In 2007, former US Vice President Al Gore, published The Assault on Reason (1). Now ten years old, the book not only laid bare how groups in our society were attacking science, the value of evidence-based judgments and rational thinking, it foreshadowed what we are currently witnessing at the hands of the Trump administration.
We are now well beyond Gore’s “assault on reason”. We have entered a twilight zone where facts no longer matter, reality can be flat-out denied, and words are not to be taken at face value; brash campaign promises are to be applauded irrespective of their provably negative consequences. Just as bad, perhaps even worse, we are witnessing an attack on the foundations of our democracy: civility, a free press, a credible judiciary, and a government that is not constantly under the sway of special interests and “dark money” (2). This latter point will be addressed in the two commentaries that follow.
In the aftermath of the 2008 great recession, Senator Chris Dodd and Representative Barney Frank (both Democrats), joined forces to construct legislation that would impose prohibitions and constraints on financial institutions whose previous reckless lending practices played such a prominent role in the economic meltdown. In spite of Congressional Republican opposition, Dodd-Frank passed into law and has been on the books in spite of steady conservative attacks on it.
Earlier this week, the president insisted that Dodd-Frank be repealed. He claimed that it was making it much too difficult for small business owners to borrow and gain the capital they needed to expand their enterprises and thus create jobs. Yet, on analysis (3), the assertion of “difficulty in borrowing” has been unfrocked as a fiction.
There is absolutely nothing in Dodd-Frank that would limit borrowing by a small business owner who has a reliable cash flow, a solid business model and collateral. It would most certainly impact a person seeking funds for a start-up who is under-capitalized, has yet to establish a reliable cash flow and has no collateral; in other words, a bad risk. Such an individual would be the equivalent of the hundreds of thousands of folks who, circa 2005 – 2008, sought home mortgages with little chance of being able to meet their monthly payments. As they drifted into default, their lenders bundled their bad papers and sold them off at a discounted rate to investors who should have known better. When those bundles diminished in value to the point of being near-worthless, the investors were stuck, billions of dollars were lost and disappeared from the economy as we lapsed into the aforementioned recession.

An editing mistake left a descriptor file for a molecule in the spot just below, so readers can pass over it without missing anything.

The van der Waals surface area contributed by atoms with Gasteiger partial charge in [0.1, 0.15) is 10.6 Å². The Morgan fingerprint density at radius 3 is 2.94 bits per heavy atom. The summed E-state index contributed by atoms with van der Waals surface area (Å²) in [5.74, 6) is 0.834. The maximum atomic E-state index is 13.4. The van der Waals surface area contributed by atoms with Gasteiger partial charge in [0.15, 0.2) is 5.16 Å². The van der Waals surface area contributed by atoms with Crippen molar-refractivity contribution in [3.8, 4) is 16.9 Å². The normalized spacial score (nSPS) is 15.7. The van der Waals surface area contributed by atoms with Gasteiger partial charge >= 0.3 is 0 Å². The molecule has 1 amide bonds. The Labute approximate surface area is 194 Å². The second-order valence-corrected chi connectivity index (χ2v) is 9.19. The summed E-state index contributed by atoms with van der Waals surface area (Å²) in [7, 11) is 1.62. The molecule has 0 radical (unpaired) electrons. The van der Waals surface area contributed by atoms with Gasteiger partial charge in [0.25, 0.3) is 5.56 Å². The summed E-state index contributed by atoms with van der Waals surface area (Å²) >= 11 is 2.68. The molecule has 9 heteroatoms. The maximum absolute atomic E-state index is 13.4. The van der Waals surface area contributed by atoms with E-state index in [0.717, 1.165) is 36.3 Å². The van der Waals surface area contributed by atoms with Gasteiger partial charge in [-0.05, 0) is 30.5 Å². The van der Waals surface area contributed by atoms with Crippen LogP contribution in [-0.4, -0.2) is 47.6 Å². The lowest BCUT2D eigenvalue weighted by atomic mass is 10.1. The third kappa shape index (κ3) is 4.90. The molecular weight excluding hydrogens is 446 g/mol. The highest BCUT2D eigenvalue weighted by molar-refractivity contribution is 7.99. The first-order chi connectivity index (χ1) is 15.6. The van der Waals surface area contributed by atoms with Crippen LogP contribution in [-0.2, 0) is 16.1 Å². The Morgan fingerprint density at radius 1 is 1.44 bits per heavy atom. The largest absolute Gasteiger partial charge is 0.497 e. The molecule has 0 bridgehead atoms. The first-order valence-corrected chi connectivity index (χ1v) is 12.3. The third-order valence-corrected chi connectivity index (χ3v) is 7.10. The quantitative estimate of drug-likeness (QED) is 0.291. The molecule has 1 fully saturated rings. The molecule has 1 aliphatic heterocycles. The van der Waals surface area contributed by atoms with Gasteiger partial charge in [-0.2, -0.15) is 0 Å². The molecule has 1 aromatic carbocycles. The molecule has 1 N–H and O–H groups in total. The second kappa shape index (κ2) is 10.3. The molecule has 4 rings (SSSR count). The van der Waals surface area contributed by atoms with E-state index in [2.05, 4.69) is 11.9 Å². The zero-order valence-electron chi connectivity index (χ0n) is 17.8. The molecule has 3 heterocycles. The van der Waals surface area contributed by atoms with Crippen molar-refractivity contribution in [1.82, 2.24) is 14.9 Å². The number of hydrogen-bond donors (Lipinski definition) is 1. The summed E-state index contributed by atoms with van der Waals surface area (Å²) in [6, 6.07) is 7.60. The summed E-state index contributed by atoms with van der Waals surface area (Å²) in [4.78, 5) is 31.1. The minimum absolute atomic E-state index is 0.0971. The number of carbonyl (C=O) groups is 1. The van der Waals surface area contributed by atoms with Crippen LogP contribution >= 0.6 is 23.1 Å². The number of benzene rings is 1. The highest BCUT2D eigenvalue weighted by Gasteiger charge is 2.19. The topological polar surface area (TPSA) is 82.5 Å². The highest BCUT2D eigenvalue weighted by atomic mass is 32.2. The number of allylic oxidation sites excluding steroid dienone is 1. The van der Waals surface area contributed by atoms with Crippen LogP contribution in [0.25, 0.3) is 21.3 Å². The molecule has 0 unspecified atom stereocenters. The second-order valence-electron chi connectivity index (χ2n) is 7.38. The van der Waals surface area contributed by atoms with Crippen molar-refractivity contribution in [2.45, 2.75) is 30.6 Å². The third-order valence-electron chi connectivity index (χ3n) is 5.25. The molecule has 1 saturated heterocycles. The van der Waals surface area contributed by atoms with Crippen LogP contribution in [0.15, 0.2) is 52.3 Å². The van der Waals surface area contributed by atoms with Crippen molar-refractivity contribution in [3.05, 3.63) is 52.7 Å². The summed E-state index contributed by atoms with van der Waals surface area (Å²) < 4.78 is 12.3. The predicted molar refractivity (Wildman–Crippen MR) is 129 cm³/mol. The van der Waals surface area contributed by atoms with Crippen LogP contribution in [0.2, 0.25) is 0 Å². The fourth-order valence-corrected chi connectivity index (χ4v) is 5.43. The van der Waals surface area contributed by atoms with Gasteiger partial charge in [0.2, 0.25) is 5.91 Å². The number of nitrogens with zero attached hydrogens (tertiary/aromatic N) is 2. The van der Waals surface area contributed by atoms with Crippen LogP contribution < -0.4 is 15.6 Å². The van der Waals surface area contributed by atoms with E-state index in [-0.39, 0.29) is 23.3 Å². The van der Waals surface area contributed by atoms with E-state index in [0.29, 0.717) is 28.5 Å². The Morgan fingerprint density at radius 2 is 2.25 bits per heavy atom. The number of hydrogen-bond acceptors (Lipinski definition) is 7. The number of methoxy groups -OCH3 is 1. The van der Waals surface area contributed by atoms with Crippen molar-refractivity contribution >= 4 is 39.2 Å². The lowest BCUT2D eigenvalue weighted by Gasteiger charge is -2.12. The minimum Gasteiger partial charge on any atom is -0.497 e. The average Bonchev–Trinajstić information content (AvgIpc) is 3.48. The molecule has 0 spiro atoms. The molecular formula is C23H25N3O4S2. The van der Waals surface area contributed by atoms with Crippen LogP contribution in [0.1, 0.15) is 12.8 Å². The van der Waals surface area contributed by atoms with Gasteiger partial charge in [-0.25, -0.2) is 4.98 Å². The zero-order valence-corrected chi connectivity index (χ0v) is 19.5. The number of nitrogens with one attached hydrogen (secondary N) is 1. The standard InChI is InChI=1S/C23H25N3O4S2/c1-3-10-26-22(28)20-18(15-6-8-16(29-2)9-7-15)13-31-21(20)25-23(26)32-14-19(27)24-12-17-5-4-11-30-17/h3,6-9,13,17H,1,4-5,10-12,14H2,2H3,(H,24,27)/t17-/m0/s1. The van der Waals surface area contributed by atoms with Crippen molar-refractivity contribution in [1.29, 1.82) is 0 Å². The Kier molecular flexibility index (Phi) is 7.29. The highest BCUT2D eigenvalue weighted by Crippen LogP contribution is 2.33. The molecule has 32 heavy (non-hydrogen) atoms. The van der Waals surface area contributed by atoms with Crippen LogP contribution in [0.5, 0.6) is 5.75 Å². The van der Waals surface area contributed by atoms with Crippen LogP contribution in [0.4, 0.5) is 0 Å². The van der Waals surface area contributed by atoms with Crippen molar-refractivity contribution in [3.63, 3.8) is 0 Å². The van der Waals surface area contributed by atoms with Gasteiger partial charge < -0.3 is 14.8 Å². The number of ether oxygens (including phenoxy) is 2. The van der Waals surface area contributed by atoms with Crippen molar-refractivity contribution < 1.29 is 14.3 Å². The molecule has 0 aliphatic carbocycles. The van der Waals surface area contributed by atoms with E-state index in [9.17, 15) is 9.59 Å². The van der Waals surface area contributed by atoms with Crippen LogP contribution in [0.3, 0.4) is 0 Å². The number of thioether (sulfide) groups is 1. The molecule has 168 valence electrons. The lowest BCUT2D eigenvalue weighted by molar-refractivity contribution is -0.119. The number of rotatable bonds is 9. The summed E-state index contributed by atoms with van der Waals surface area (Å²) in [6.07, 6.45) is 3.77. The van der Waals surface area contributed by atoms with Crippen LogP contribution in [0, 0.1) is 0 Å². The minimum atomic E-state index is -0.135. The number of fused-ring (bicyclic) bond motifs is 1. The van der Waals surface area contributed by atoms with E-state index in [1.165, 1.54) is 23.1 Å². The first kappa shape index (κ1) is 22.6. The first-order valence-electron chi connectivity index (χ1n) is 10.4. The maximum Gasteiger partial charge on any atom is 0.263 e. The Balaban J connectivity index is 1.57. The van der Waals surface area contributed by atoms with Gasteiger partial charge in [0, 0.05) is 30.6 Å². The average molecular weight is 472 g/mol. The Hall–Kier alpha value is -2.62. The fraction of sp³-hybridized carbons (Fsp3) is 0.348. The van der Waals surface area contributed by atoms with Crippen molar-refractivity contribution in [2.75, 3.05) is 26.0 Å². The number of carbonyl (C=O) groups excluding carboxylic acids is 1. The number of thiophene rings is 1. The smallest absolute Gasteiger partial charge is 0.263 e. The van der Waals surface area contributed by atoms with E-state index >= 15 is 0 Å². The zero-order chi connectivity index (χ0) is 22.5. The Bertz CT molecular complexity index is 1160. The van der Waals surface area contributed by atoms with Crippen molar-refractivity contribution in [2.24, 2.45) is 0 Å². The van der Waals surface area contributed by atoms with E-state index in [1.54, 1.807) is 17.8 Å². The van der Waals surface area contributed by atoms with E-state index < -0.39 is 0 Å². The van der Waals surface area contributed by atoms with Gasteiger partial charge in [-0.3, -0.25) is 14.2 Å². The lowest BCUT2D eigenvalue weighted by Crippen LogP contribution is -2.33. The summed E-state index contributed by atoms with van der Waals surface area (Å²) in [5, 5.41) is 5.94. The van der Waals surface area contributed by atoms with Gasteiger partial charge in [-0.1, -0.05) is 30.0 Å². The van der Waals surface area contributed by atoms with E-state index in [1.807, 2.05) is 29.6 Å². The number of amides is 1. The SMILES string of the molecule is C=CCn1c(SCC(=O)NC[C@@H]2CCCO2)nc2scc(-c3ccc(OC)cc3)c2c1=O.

Given the foregoing history and the exposure of Trump’s deceit, the question is begged, “Who benefits from the repeal of Dodd-Frank?” The obvious answer is the lending institutions who would then be free to make the kinds of questionable loans described above and at higher interest rates because of the risks involved. In other words, the repeal is a give-away to the very entities that Trump railed against in his faux populist campaign rhetoric; i.e. banks and Wall Street. It is also a headlong plunge down the slope that led us into the worst economic collapse since the Great Depression.
The confirmation of Betsy DeVos
Yesterday, it took the unprecedented tie-breaking vote of VP Mike Pence to hand Ms. DeVos the cabinet position of Secretary of Education. During her confirmation hearings, this woman presented herself as singularly unqualified for the job. Indeed, much of her history has been as an advocate for charter schools with nothing more than lip service offered in support of public education.
In the run-up to the final vote and Pence’s tie-breaker, Republican senators were swamped with calls to oppose DeVos’ confirmation. With just two exceptions (4), those pleas fell on deaf ears. Given the DeVos family’s donations of thousands of dollars to Republican senatorial candidates that should not have been surprising. We are thus left with the firm impression that important appointments and elected positions now go to the highest bidder. Our government “of the people, by the people” lays wounded.
- Gore, Al; The Assault on Reason. New York: The Penguin Press. 2007.
- See Jane Mayer’s book Dark money”, a review of which appeared at this site.
- Lydia Depillis; “Analysis; Dodd-Frank won’t be easy to dispose of”. Houston Chronicle, 2-7-2017; p B-1 and 5.
- The two laudable exceptions were Republican Senators Susan Collins and Lisa Murkowski.